The break begins to fade

The break arrived at the first climb of the day, the Côte de la Roche, with six minutes in hand.  Two climbs later, on the Côte de Wanne, the break had three and a half minutes with nearly 100 kilometers remaining.  The climb proved to be too much for Finetto, with the young Italian having the dubious honor of being to the first to lose contact.  Behind in the peloton Saxo Bank’s Jens Voigt went on the attack and managed to catch the breakaway’s next victim, Bouet, on the Col du Rosier with 75 kilometers remaining.  Next the German rode by Veikkanen, but he couldn’t make the junction and was caught 14 kilometers later.

Maxime Monfort (HTC-Columbia) countered the catch of Voigt and quickly gained 40 seconds on the peloton up the Maquisard Pass.  Ahead, the leading five began to increase the pace as their gap fell to just 60 seconds with less than 60 kilometers to go.  Monfort had nearly made his way across when Devenyns attacked ahead on the Mount Theux climb.  His move caused the break to splinter and get absorbed by the peloton, while the Quick Step rider and Bellemakers, who was trailing a few seconds behind, were the only two left.  However, Bellemakers could only manage to hover in no man’s land for a few kilometers before being caught.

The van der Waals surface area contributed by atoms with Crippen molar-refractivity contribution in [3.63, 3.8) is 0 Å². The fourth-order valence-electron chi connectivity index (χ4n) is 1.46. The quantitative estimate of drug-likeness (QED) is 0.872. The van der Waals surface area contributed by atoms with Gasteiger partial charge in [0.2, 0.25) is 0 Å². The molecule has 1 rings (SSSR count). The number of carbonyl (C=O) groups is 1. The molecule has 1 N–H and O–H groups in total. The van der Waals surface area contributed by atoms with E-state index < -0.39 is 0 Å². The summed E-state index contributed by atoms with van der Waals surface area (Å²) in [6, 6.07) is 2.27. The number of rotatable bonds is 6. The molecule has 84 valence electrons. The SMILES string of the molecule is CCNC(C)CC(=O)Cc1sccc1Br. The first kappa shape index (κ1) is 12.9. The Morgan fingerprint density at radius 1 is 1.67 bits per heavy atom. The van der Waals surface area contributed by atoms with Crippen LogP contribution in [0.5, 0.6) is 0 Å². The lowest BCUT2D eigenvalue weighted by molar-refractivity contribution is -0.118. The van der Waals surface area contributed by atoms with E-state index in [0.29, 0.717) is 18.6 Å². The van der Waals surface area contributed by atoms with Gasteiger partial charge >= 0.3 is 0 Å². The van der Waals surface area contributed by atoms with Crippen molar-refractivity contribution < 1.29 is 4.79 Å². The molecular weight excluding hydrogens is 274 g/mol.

Tony Martin (HTC-Columbia) countered when the break was caught over the top of the climb.  His effort set off a flurry of moves, but the peloton wouldn’t let a group go as they approached the la Redoute climb.  Bert Scheirlinckx (Landbouwkrediet) was the sole survivor, and was left to make his way across to the leader alone.

Favorites remain attentive